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To be or not to be

Barkha Dutt’s analysis Live and let die (March 10) is a sugar-coated acid pill for those suffering from terminal illnesses.

india Updated: Mar 16, 2007 23:46 IST

[Saturday letters]

Barkha Dutt’s analysis Live and let die (March 10) is a sugar-coated acid pill for those suffering from terminal illnesses. We are trying to be practical, emotionless and self-centred, however sweetly we may word the suggestion. The concept of euthanasia is a handy tool for the materialistic and busy Gen X. A killing does not cease to be a killing and a crime if ‘mercy’ is added as a prefix to elevate the deed. It’s all an escapist exercise.

Viniti Gupta
Aligarh


II

While It is true that we do not want to lose our dear ones, it is also true that sometimes we pray for their end. For how long can one survive on respirators? And for many families there is the question of paying the bills for the treatment, which is expensive. In many cases, given the callous attitude of the younger generation, the elderly end up in homes for the aged. It is better to give them the right to end their lives rather than live in pain and hatred. When we encourage people to donate blood, eyes etc, why not the right to die with dignity?

GK Arora
Delhi


III

The debate on euthanasia will continue, but I feel the time for its legalisation in India has not yet come. Over the last few decades, the medical world has developed newer skills to care for terminally ill patients.

Avninder S Syal
via e-mail


IV

People we love do not deserve to be on artificial respirator. Rather, they deserve an easy death. We should understand that spending so much money on emotion doesn’t make a difference. I support the idea of ‘living will’ because this is the only way to make a difference and helping those who can’t be helped. Doctors should not be the sole decision-makers.

Aditi Sharma
Delhi


Uncivilised act

Apropos of the report Every 4th child is victim of sexual abuse (March 10), many children who are abused are not even aware that they are being abused. When they grow up they realise what had happened to them was abuse. Many children are not in a position to go the police or a court of law. We must make people aware of the extent of the problem. We need to do something before more innocent lives are ruined.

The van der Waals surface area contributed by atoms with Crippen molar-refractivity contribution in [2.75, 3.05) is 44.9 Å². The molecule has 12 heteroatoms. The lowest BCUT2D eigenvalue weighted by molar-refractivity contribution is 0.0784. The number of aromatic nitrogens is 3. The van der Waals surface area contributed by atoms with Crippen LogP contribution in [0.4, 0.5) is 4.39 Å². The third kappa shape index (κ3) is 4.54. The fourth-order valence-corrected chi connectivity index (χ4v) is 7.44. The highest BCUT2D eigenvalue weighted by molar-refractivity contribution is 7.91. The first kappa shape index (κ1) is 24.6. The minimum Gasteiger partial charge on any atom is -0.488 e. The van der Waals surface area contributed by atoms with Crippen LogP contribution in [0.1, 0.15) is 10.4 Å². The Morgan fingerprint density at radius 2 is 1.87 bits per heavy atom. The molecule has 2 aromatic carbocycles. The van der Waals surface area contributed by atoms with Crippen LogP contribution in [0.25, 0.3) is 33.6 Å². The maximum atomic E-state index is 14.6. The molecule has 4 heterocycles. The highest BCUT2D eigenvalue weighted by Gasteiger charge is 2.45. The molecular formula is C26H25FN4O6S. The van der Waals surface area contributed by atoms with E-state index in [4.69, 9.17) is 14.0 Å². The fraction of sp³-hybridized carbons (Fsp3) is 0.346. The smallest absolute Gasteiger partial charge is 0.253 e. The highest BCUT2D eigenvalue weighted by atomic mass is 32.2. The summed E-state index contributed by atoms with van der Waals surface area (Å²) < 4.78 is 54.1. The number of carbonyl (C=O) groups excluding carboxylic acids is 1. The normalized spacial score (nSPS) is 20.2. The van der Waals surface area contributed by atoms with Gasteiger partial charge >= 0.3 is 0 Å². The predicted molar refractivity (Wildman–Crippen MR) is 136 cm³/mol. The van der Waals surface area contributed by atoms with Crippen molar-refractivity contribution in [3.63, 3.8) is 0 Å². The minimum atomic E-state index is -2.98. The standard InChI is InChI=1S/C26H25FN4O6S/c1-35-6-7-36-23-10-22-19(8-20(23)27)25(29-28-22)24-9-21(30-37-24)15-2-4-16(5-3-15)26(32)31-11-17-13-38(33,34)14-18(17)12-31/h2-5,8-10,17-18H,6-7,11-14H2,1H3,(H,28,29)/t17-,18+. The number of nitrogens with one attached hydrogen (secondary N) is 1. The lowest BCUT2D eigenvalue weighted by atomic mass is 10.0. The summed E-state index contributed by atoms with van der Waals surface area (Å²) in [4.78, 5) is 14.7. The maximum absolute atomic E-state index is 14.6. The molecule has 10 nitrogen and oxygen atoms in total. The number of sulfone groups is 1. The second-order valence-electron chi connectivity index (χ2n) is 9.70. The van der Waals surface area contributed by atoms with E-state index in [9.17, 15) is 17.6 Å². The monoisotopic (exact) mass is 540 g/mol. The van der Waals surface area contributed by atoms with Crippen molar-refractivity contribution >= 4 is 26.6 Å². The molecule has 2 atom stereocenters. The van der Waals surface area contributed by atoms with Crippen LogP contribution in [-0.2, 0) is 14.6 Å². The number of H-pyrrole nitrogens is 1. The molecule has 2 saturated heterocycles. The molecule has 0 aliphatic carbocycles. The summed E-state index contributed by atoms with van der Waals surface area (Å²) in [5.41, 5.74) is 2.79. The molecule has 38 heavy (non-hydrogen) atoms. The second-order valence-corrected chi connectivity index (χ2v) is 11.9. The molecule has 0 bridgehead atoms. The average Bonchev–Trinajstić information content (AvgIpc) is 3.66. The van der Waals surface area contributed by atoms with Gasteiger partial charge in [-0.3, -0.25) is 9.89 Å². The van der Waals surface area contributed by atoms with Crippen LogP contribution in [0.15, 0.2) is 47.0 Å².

Arpita Saxena
via e-mail


II

I wonder if the very censoring attitude India has regarding everything that is suspected of endangering the public morale isn’t to be blamed for these shocking numbers. Many topics are taboo here and cannot be shown or discussed without risking prosecution. The fact is that in more liberal societies, the abuse figures are much lower. A liberal and open approach and fewer attempts to control public morale would lead to much better results than those we have seen so far.

Markus Gries
Delhi


III

The sexual, mental and physical exploitation of the children is a menace to humankind. Committed journalists can bring such people justice.

Vikram Singh Dobal
via e-mail


Against the nature

Apropos of the editorial Animal vengeance (March 15), it is distressing to know that an organised pogrom is being conducted against street dogs in Bangalore. Such extermination of a helpless species in retaliation for a few aberrations does not speak well of the liberal and intellectual spirit of Bangalore.

Christopher Clifford
via e-mail


Be constructive

Sitaram Yechury in The struggling billion (March 15) paints a sorry picture of the state of the Indian people and only succeeds in damning the political class. Politicians run governments and if things are so bad, it is they who are responsible. Yechury should realise that the nation’s failure on various fronts is due to the caste-quota raj policy. Hope, our politicians will realise the bad effects of caste and quota.

Raghu Ram
via e-mail


Take it sportingly

The article Leg firmly before wicket (March 15) portrays the appeal of the cricket World Cup, which always stole the heart and time of every cricket fan. The games were made for recreation. It would be good to encourage every player and every team playing in the sixth World Cup.

Asadullah Khan
via e-mail


Using brute force

It is beyond imagination that in a civilised and democratic country such shameless bloodshed by police can take place. In West Bengal rule of law had long been replaced by rule of the ruling party, but such barbaric activity can only be compared to Jallianwalla Bagh massacre. It will be better that the media should rise to the occasion and present facts to the rest of the country.

MN Kundu
via e-mail

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